When you think about a wound, what comes to mind? Maybe it’s your child’s scraped knee or a cut from a kitchen incident. Wounds can also be the result of an incision made during surgery or a symptom of a condition such as diabetes.

When a wound happens, your body leaps into action to heal itself and is usually able to make everything right again. That’s why your kiddo’s scraped knee looks better within a few days and surgical incisions can heal in a matter of weeks. But sometimes wounds stick around longer than they should, and in some cases, they can become chronic wounds.

So, how do you know if your wound is healing properly? And how can you tell if a wound is infected and may need medical attention? Read on to learn about the stages of wound healing and what to do when you have a wound that’s not healing the way it should.

The stages of wound healing: How to tell if you’re on track

No matter how a wound came about, the stages of healing are the same. Below, we’ll cover how your body stops the bleeding, cleans and protects the wound, and builds and strengthens new skin. We’ll also explain approximately how long each stage should take.

Hemostasis stage

Hemostasis is the first stage of wound healing. Your body’s goal during this stage is to stop the bleeding.

What your body does: Closes the wound by forming a clot to stop blood from leaking out of your body. Here’s what happens:

  • Step 1: The blood vessels around the wound narrow. This decreases the amount of blood flowing to the wound.
  • Step 2: Your platelets, the part of your blood that is involved in clotting, stick together and seal up the breaks in your blood vessel walls.
  • Step 3: During the clotting process, the platelets meet with elastic tissues called collagen and an enzyme called thrombin. This makes your blood thicker, like a gel.

How long it takes: This stage of wound healing happens pretty quickly – usually within a few minutes.

Signs it’s working: You know that you’ve made it through the hemostasis stage if your wound has stopped bleeding.

Inflammatory stage

The inflammatory stage is the second stage of wound healing. The goal of this stage is to clean and stabilize the wound.

What your body does: Gets rid of the bacteria and debris that could prevent proper wound healing while also creating a barrier against infection. Here’s what happens:

  • Step 1: A type of white blood cell, called neutrophils, arrives on the scene to destroy germs that could have gotten in your wound when you cut or scraped yourself. Most of their work happens within 24-48 hours of your injury.
  • Step 2: When the white blood cells leave, they are replaced by macrophages, specialized cells that continue to defend and clean your wound. The macrophages also release chemicals that send a signal to your immune system cells to help with the repairs.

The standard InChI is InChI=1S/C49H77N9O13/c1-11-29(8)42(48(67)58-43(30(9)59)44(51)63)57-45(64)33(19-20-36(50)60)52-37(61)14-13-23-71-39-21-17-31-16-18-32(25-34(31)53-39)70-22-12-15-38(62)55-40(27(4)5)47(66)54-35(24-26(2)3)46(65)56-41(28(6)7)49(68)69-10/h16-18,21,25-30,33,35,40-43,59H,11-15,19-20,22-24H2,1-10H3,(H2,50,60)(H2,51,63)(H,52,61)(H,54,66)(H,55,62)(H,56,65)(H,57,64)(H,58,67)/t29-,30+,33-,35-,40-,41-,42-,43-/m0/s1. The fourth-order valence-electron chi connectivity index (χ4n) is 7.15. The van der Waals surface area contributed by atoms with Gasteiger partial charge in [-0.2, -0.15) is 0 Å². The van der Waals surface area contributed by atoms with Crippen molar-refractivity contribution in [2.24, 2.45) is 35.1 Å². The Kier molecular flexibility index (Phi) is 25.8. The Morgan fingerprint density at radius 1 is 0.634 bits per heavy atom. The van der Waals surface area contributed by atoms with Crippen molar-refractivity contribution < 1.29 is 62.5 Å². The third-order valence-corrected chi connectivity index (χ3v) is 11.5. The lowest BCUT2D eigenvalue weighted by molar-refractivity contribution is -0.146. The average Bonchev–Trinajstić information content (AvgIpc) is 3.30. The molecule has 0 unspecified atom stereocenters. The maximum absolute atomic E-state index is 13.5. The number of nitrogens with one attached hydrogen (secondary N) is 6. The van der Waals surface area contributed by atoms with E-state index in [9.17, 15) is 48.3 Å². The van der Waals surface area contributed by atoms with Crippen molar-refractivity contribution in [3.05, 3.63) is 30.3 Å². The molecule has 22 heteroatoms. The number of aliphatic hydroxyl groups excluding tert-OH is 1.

How long it takes: Usually about 4-6 days.

Signs it’s working: During this stage of healing, you may experience swelling, redness or pain while your wound heals. Your skin may also feel hot to the touch, and you may see a clear liquid around your wound. These are all signs that the inflammatory stage of wound healing is well underway.

Inflammation is important to wound healing because it helps control the bleeding and prevent infection. But if you continue to experience inflammation for more than a couple weeks, it may be a sign that something is getting in the way of the healing process and you should talk to a doctor. We’ll get into possible reasons for poor healing below.

Proliferative stage

The third stage of wound healing is the proliferative stage and that’s when the rebuilding process begins. Proliferative means that your cells are multiplying and spreading – and that’s a good thing because your body uses these cells to repair your wound.

What your body does: Fills, defines and covers up the wound with new tissue. Here’s what happens:

  • Step 1: This stage starts with filling in the wound with lots of new cells, forming new tissue. These new tissues, known as granulation tissues, are usually pink or red and uneven in texture. Your body also forms new blood vessels so that the new tissue receives enough oxygen and nutrients.
  • Step 2: Your body defines what will be the outside edge of your wound. This happens naturally as the new granulation tissues form, pulling the edges of the wound together.
  • Step 3: The last part of the proliferative stage involves layering the wound with epithelial cells, which are the type of skin cells that cover the surface of your body.

How long it takes: Usually between 4-24 days. You can help the healing process stay on track by keeping the new tissue on wounds clean and hydrated.

Signs it’s working: During this stage, the granulation tissue over your wound is typically pink or red and uneven in texture – and it usually doesn’t bleed. However, if the new tissue is very dark, that could be a sign that things aren’t healing the way they should, and you may need to talk to a doctor.

Maturation stage

The last stage of wound healing is the maturation stage, sometimes called the remodeling stage. The goal of this stage is to strengthen the repair. Even if your wound is closed and looks healed at the end of the proliferative stage, it takes time for the skin to become strong and more flexible.

What your body does: Organizes cells and strengthens the new tissue. Here’s what happens:

  • Step 1: Your body will remove cells that are no longer needed in the healing process.
  • Step 2: Through a process called cross-linking, the tissues become stronger and your scar likely gets thinner at this point. But even with cross-linking, healed wounds are not as strong as they used to be – healed skin generally only has 80% of the strength of uninjured skin.